First of all, if a student tells me they are being bullied and I say, “Just ignore it,” and walk away, the student is likely to feel like I don’t have the time or desire to help them. If, however, after asking them for more details on their situation, I feel like ignoring the bullying may help, I could tell them, “Well, I think that sometimes people who bully others are looking for a reaction. By reacting to them we are rewarding and encouraging them to continue. One strategy that might work is ignoring the bullying. You may want to carry a book or some other prop with you that you can appear to be completely absorbed in to help make this strategy more effective. This may not work, but it is worth a shot. Let me know how it goes. With this approach, I've presented ignoring the bullying as a valid strategy, explained why it might work, and given them an idea on HOW exactly to ignore the bullying. I've also explained to them that this strategy doesn't work 100% of the time.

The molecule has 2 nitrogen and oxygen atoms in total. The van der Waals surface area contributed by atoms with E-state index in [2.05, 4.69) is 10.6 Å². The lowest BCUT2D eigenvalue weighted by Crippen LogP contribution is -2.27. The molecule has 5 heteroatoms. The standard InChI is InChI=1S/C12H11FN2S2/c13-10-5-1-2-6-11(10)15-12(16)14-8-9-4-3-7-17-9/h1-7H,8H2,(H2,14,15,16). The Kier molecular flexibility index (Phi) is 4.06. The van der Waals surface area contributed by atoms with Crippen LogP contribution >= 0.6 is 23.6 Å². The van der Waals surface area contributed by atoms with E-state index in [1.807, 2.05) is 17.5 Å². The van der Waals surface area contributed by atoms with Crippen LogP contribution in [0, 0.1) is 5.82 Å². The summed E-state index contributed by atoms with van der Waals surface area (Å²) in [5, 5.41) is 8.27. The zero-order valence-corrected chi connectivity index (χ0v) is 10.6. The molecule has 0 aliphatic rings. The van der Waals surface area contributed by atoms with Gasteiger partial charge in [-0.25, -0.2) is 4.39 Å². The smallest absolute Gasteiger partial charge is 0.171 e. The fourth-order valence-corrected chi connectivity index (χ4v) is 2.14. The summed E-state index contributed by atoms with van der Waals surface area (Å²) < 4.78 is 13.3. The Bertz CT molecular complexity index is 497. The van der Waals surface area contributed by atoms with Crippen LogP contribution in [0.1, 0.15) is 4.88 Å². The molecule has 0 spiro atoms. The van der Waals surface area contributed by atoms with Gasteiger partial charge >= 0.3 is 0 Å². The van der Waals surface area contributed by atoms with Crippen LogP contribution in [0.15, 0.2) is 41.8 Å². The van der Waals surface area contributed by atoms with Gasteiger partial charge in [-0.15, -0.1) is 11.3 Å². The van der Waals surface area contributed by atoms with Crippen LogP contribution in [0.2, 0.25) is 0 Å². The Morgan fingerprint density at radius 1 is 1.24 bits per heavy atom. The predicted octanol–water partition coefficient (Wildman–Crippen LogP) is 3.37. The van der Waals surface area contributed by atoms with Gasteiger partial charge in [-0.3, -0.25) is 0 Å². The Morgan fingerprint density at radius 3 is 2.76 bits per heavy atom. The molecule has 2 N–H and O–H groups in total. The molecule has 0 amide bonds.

It seems to me that another problem with giving easy answers like, “Ignore it,” or “Don’t let it bother you,” is that such advice ignores the fact that the person giving said advice is not the one facing the bullying. Allow me to explain. If a student tells me they are being bullied, it is easy for me to say, “Don’t let it get to you,” because I’m not the one being bullied. If I were facing their situation, I would probably be upset as well. Should I really expect such advice to help the student at all?
For the purposes of this article, I would like to group all of our potential methods of helping others deal with bullying into two categories. The exact words will differ greatly, but I believe we can put all of our advice and tips into two groups. If someone tells me that they are being bullied I can either approach it as a.) That’s not my concern or b.) This is my concern, and I will try to help you.